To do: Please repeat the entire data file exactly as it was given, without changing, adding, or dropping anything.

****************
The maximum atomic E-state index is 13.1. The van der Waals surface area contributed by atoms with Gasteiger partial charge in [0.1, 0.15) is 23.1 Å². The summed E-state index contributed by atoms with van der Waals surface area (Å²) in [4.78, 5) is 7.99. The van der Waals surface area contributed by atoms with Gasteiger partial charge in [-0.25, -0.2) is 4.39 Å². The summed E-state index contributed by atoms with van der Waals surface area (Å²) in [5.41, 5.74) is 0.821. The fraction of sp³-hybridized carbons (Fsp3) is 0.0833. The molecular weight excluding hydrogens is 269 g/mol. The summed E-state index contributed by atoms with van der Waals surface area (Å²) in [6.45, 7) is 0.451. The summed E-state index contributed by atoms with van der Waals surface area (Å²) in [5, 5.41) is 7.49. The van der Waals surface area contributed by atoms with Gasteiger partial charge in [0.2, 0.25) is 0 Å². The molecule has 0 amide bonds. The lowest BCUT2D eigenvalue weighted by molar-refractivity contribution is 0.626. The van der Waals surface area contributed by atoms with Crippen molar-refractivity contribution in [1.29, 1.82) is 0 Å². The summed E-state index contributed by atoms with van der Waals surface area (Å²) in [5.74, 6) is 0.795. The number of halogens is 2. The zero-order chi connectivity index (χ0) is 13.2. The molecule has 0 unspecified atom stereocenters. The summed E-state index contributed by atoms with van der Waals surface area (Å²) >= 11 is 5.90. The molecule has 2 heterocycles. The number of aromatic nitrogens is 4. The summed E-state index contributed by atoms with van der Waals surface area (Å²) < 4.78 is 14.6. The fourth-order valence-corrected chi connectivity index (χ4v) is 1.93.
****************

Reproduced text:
The maximum atomic E-state index is 13.1. The van der Waals surface area contributed by atoms with Gasteiger partial charge in [0.1, 0.15) is 23.1 Å². The summed E-state index contributed by atoms with van der Waals surface area (Å²) in [4.78, 5) is 7.99. The van der Waals surface area contributed by atoms with Gasteiger partial charge in [-0.25, -0.2) is 4.39 Å². The summed E-state index contributed by atoms with van der Waals surface area (Å²) in [5.41, 5.74) is 0.821. The fraction of sp³-hybridized carbons (Fsp3) is 0.0833. The molecular weight excluding hydrogens is 269 g/mol. The summed E-state index contributed by atoms with van der Waals surface area (Å²) in [6.45, 7) is 0.451. The summed E-state index contributed by atoms with van der Waals surface area (Å²) in [5, 5.41) is 7.49. The van der Waals surface area contributed by atoms with Gasteiger partial charge in [0.2, 0.25) is 0 Å². The molecule has 0 amide bonds. The lowest BCUT2D eigenvalue weighted by molar-refractivity contribution is 0.626. The van der Waals surface area contributed by atoms with Crippen molar-refractivity contribution in [1.29, 1.82) is 0 Å². The summed E-state index contributed by atoms with van der Waals surface area (Å²) in [5.74, 6) is 0.795. The number of halogens is 2. The zero-order chi connectivity index (χ0) is 13.2. The molecule has 0 unspecified atom stereocenters. The summed E-state index contributed by atoms with van der Waals surface area (Å²) >= 11 is 5.90. The molecule has 2 heterocycles. The number of aromatic nitrogens is 4. The summed E-state index contributed by atoms with van der Waals surface area (Å²) < 4.78 is 14.6. The fourth-order valence-corrected chi connectivity index (χ4v) is 1.93.